A Hopkins professor named N.D.B. Connolly, who is billed as “an expert in politics, capitalism, and racism” recently gave a summary of the injustices allegedly suffered by Harriet Tubman and added that “current inequalities relating to mass incarceration, eviction, public health—all these things fall disproportionately on black women. Anything we can do to claim space to honor and respect the contributions of black women is really important.” Very well, Professor, why don’t you and your successful black buddies pay for the construction of a statue honoring black women? (Whether Tubman represents the flower of black womanhood is a question best left to an expert like Professor Connolly). Oh, right, you think the rest of us owe you. I am all in favor of honoring black women, but why do you have to take down a statue honoring white women? The answer to this last question is becoming disturbingly evident: there is no more tolerance. For the black radicals and other anti-white identity groups, it’s us versus them. Remember when Americans woke up after 9/11 to find that someone was waging war against us but we didn’t know it? Well, unfortunately it’s time to wake up again.

Empty plinth of the Confederate Women’s Monument, March 9, 2018. (Photo by author)
Johns Hopkins athletic fields are in the background. Welcome to third-world Baltimore. What fools those aging widows and veterans were to donate their mites in the belief that posterity would honor their sacrifice! The city’s act of perfidy toward its past civic benefactors “helps bring the community values to important places and helps weave together the community,” according to City Councilwoman Mary Pat Clarke.
Rather the opposite, I should think. But what do I know?

Report from the (former) Monumental City (Monuments part 1)

The new tribe is growing bolder and is taking down the totems of the old tribe.

Baltimore was riven by Mr. Lincoln’s War and occupied for four years by northern troops; but after the close of that dreadful conflict, the citizens came together again and, as is the custom in civilized countries, erected monuments to the brave men who served on both sides. Most of that reconciliation happened while memories were still fresh, and while survivors still grieved for the fallen.

Now the city is ruled by a majority-black city council and a black mayor (Catherine Pugh), who hastily removed four statues in the dark of night, August 16, 2017. The Police Department allegedly warned the mayor that “activists” had threatened to destroy the monuments if the city did not remove them. So, rather than protect the statues and arrest anyone who messed with them, they capitulated.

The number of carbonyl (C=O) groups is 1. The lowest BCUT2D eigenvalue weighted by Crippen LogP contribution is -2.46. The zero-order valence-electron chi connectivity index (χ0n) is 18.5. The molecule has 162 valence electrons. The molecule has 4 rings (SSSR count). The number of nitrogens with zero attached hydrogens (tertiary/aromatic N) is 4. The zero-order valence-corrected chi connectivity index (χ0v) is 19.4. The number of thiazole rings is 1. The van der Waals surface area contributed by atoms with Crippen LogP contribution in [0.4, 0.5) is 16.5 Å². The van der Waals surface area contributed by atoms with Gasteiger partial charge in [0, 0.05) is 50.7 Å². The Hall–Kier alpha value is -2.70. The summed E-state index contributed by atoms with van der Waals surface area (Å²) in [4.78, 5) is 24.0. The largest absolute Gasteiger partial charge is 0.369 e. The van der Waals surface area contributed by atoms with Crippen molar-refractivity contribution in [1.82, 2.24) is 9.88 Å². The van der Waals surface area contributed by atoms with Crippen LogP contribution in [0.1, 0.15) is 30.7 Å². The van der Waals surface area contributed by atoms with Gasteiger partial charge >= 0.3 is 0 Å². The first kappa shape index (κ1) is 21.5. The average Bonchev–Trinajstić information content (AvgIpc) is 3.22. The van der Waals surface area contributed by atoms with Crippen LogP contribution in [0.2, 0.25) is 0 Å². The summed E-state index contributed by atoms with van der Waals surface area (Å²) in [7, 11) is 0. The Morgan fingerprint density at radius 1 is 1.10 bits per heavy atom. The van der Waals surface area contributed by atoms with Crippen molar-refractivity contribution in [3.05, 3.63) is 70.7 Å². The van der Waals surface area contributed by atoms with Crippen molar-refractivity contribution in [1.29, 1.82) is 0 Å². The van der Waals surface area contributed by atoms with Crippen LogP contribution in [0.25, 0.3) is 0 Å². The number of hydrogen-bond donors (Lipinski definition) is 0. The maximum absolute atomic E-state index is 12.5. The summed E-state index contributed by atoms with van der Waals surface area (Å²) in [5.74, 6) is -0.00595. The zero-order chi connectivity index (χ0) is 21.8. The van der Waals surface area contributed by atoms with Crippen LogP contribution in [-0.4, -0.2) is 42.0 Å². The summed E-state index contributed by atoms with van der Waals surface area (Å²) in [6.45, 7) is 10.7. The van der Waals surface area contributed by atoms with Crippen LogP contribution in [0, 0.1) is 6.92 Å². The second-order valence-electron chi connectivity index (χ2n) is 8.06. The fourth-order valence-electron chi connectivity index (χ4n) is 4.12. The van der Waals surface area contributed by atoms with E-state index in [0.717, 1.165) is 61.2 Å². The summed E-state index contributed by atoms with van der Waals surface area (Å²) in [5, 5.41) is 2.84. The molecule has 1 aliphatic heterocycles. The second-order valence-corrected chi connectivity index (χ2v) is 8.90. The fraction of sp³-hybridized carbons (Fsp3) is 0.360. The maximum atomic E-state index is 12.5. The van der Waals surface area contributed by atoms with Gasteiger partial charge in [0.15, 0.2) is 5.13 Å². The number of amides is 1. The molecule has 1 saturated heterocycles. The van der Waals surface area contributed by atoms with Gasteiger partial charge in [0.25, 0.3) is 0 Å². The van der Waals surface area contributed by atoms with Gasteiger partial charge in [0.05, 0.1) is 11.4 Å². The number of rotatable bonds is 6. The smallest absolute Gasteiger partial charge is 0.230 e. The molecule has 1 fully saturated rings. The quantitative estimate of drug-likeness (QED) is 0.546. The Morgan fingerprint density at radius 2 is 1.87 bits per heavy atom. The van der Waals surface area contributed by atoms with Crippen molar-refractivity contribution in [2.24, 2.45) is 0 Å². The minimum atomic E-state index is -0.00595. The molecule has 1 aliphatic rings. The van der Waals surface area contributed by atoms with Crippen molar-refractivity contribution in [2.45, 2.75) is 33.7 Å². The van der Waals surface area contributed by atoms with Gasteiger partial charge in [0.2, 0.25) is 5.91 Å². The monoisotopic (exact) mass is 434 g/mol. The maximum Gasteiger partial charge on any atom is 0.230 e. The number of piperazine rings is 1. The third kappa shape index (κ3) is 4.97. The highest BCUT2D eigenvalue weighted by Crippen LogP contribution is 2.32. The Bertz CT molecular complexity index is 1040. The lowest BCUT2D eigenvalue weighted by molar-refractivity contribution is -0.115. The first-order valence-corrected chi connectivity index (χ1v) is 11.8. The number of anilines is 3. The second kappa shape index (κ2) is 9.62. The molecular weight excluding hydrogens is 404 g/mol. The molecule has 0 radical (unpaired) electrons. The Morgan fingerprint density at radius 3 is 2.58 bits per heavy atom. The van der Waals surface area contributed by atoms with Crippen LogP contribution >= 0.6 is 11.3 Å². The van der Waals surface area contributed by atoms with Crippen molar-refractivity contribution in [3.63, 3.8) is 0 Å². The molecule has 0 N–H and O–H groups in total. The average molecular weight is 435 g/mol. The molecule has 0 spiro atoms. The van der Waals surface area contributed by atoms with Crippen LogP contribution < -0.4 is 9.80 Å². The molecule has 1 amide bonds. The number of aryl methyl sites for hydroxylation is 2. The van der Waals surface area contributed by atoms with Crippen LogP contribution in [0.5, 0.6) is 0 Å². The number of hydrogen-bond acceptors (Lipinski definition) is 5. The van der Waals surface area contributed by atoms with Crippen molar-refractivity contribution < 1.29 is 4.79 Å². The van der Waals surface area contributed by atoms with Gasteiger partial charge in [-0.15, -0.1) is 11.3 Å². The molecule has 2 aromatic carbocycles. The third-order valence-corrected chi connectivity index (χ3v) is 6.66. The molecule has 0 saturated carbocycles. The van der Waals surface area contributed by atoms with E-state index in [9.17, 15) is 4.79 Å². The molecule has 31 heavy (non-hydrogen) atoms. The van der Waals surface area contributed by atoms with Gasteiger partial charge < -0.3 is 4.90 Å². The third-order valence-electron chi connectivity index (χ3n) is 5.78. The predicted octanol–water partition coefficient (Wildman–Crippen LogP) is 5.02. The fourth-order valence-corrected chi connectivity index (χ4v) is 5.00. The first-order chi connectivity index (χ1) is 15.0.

I have a personal interest in this matter, having grown up in the neighborhood where two of the monuments used to stand. My 6-greats grandfather John Cockey served on the first commission to lay plans for Baltimore Town in 1720, and his father William was among the first settlers of the region in the 17th century. The suburban eyesore called Cockeysville is named after my family. It’s nothing to brag about today, but it used to be a pretty little country village. My family’s name is most often displayed these days on the vehicles of a waste management company owned by a very distant cousin. People occasionally ask me whether I really am cocky, and I reply that it’s hard to be humble when your name is on so many dumpsters.

Although the University will probably disown me for writing an article for Vdare, I am a complete Hopkins product, B.A. in Human Biology from Johns Hopkins University, M.D. from the medical school, and residency and instructorship in diagnostic radiology at Johns Hopkins Hospital. I was even born at Hopkins Hospital. For thirty years, I practiced medicine in the Baltimore area and lived in a pleasant part of northern Baltimore City. I sent my children to private schools because the city public schools are not good.

Rising crime in my neighborhood was a major factor in my decision to retire and move out of Baltimore forever. We sold our house to a lady from Vermont who repairs stringed instruments. When I asked her why she wanted to move to Baltimore, she said it reminded her of her childhood home of Oakland, California (!) and that she believed ours was a safe neighborhood. I privately wondered whether someone had told her that there was a lot of violence in the city and she thought they had said violins.